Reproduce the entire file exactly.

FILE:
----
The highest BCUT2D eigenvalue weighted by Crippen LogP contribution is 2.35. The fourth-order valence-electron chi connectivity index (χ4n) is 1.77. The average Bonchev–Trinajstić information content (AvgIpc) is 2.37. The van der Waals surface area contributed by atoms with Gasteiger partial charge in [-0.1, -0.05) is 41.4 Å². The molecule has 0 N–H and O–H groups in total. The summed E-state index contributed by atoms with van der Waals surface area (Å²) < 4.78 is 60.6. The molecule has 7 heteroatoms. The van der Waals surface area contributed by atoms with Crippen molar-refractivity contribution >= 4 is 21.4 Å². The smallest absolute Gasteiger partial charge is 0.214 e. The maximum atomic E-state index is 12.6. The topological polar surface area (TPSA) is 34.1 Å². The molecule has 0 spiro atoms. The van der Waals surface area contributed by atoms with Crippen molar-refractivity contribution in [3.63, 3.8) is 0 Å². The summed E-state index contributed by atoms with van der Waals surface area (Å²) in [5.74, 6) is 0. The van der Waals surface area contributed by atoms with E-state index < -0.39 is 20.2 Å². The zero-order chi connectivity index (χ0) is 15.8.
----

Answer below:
The highest BCUT2D eigenvalue weighted by Crippen LogP contribution is 2.35. The fourth-order valence-electron chi connectivity index (χ4n) is 1.77. The average Bonchev–Trinajstić information content (AvgIpc) is 2.37. The van der Waals surface area contributed by atoms with Gasteiger partial charge in [-0.1, -0.05) is 41.4 Å². The molecule has 0 N–H and O–H groups in total. The summed E-state index contributed by atoms with van der Waals surface area (Å²) < 4.78 is 60.6. The molecule has 7 heteroatoms. The van der Waals surface area contributed by atoms with Crippen molar-refractivity contribution >= 4 is 21.4 Å². The smallest absolute Gasteiger partial charge is 0.214 e. The maximum atomic E-state index is 12.6. The topological polar surface area (TPSA) is 34.1 Å². The molecule has 0 spiro atoms. The van der Waals surface area contributed by atoms with Crippen molar-refractivity contribution in [3.63, 3.8) is 0 Å². The summed E-state index contributed by atoms with van der Waals surface area (Å²) in [5.74, 6) is 0. The van der Waals surface area contributed by atoms with E-state index < -0.39 is 20.2 Å². The zero-order chi connectivity index (χ0) is 15.8.